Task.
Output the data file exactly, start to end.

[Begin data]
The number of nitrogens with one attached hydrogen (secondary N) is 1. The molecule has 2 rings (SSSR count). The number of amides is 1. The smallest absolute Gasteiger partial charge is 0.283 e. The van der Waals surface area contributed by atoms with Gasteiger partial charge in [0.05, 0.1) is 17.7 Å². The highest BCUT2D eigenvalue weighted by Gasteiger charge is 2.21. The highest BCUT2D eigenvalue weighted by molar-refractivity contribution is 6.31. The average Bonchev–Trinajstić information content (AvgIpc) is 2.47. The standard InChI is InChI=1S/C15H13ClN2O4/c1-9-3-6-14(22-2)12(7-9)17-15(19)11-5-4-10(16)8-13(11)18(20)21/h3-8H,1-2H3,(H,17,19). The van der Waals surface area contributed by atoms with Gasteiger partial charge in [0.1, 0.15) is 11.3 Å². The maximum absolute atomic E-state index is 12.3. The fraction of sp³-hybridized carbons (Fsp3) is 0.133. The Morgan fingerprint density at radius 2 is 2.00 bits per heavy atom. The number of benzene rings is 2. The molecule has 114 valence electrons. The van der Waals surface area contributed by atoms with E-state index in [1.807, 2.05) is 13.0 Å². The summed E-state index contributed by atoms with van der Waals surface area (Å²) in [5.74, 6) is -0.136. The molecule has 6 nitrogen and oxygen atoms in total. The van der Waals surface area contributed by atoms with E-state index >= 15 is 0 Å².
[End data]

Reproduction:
The number of nitrogens with one attached hydrogen (secondary N) is 1. The molecule has 2 rings (SSSR count). The number of amides is 1. The smallest absolute Gasteiger partial charge is 0.283 e. The van der Waals surface area contributed by atoms with Gasteiger partial charge in [0.05, 0.1) is 17.7 Å². The highest BCUT2D eigenvalue weighted by Gasteiger charge is 2.21. The highest BCUT2D eigenvalue weighted by molar-refractivity contribution is 6.31. The average Bonchev–Trinajstić information content (AvgIpc) is 2.47. The standard InChI is InChI=1S/C15H13ClN2O4/c1-9-3-6-14(22-2)12(7-9)17-15(19)11-5-4-10(16)8-13(11)18(20)21/h3-8H,1-2H3,(H,17,19). The van der Waals surface area contributed by atoms with Gasteiger partial charge in [0.1, 0.15) is 11.3 Å². The maximum absolute atomic E-state index is 12.3. The fraction of sp³-hybridized carbons (Fsp3) is 0.133. The Morgan fingerprint density at radius 2 is 2.00 bits per heavy atom. The number of benzene rings is 2. The molecule has 114 valence electrons. The van der Waals surface area contributed by atoms with E-state index in [1.807, 2.05) is 13.0 Å². The summed E-state index contributed by atoms with van der Waals surface area (Å²) in [5.74, 6) is -0.136. The molecule has 6 nitrogen and oxygen atoms in total. The van der Waals surface area contributed by atoms with E-state index >= 15 is 0 Å².